May 11, 2013 at 3:43 am #87867
Gary Kleck has done quite a bit of study on criminal/victim interaction, and is an authority on criminalogical study of self-defense. Dacia and other students or academics should have access to the JSTOR article, but there are several others available on the internet. This one just happens to cover rape directly.
Concerning the reference to the Air Force pamphlet on rape and sexual assault, there are special considerations. For one, it is generally more difficult to be armed with any type of weapon when you are a member of the military in a non-combat context. Despite popular belief, military personnel don’t sleep with their M4 loaded by their bedside, or carry their weapons around with live ammunition on base or while on leave. Military installations are federal lands, and tend to have strict weapon regulations that exceed those of the states in which they are located. If I was still in the USMC and stationed on a base in Washington (there aren’t many marines here, but work with me), I could carry a gun off base with my Concealed Pistol License when I was off duty, but would be relatively unarmed when traveling on base or while on duty on or off base. This is especially true for unmarried personnel, who are almost always required to store personally owned weapons in some armory at the MP station, or the like. Married personnel can often store firearms in base housing, or in dwellings off base. For all intents and purposes, you can consider military installations to be Gun Free Zones, in the sense that only limited personnel are armed at any given time outside of ranges, MPs, and certain duties. Even when you are on a base and see a platoon marching with their rifles, they likely are practicing parade drill or travelling to or from some sort of training, and have no live ammunition on them. When I was in the USMC (1994-2001), it was common practice to turn pockets inside out and remove all gear for an ammo search when leaving the range, to ensure that nobody had any live ammunition that wasn’t expressly authorized.
NOTE: Think about this if you ever discuss the Ft. Hood shooting in the context of gun laws. Folks like to mention that guns are useless in defense, with this instant as an example. Knowing what you know now, your horseshit detector should go off when they say “It was an army base, and they have all the guns in the world.” The guns aren’t very useful for self defense when they are locked up in an armory 5 miles down the road while the madman shoots his illegally carried guns at you.
The relative lack of availability of any type of weapon carried on her person, whether in the US or abroad, changes the dynamics of defense against rape or sexual assault for a military woman (or civilian woman working or living on a military base). Resistance without a deadly weapon against a man, who is almost invariably bigger and stronger, can help to prevent completion of the rape and further serious injury. It can also lead to greater harm at the hands of the larger, stronger assailant, since she doesn’t have a weapon to improve the balance. Add to that fact that she faces a greater likelihood that her assailant is a well-trained (and perhaps even experienced) killer, and you can see how one might recommend non-resistance under these circumstances. It is arguable that it might generally be the strategy that leads to less harm to her than violent resistance. Not 100%, but these things never are. Resistance with a weapon improves the odds of preventing completion of the crime or injury significantly, with the most useful weapon for this being the type that goes BANG and induces high-speed lead poisoning. The effectiveness progresses downward in effectiveness as you move to knives, clubs, etc. Hand-to-hand combat for a woman against a man is a much more dicey proposition, but is more likely to be the only option available for active, violent resistance.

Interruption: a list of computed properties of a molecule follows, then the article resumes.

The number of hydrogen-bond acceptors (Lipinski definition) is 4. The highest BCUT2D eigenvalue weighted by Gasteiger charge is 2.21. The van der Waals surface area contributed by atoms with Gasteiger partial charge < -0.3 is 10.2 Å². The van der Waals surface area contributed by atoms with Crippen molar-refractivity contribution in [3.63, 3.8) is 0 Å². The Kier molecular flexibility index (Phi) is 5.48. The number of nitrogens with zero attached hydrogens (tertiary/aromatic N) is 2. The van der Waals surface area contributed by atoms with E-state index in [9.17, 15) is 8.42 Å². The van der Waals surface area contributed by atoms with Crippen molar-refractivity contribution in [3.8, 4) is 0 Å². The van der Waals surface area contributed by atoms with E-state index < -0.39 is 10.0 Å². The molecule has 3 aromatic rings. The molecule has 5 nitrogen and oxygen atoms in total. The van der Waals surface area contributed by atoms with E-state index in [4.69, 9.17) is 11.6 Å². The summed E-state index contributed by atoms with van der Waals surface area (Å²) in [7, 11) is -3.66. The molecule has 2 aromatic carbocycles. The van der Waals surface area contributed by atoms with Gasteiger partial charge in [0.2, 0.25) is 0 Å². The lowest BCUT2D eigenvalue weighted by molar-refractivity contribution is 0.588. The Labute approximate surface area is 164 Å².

As for the hope that the memo gets out that rape is wrong, I share Dacia’s sentiment. We should always be moving toward a society where rape and other crimes are reduced before they happen. But that doesn’t change the fact that some folks never get the memo, and it is still a good idea to deal with reality in the meantime. Wish in one hand, spit in the other, tell me which one fills up first. No matter how enlightened the military or civilian justice system, or society at large, some folks try to rape other folks. If ever there were asses asking for busted caps, perhaps the rapists cry out among the loudest for them.
This fits into a holistic approach to dealing with violent crime. Nothing says we can’t improve victim resistance as a deterrent AND work to improve institutions to increase conviction rates AND work to change our culture to ensure it doesn’t foster and create violent criminals. We can do all of these concurrently, as they mutually reinforce each other.
That being said, the military is a particularly vexing problem for rape prevention. Not only does the culture still have some old-school misogyny and chest-pounding manliness baked in, it also removes many self-defense tools available to civilian women from women on military installations (including civilian spouses and non-military workers).
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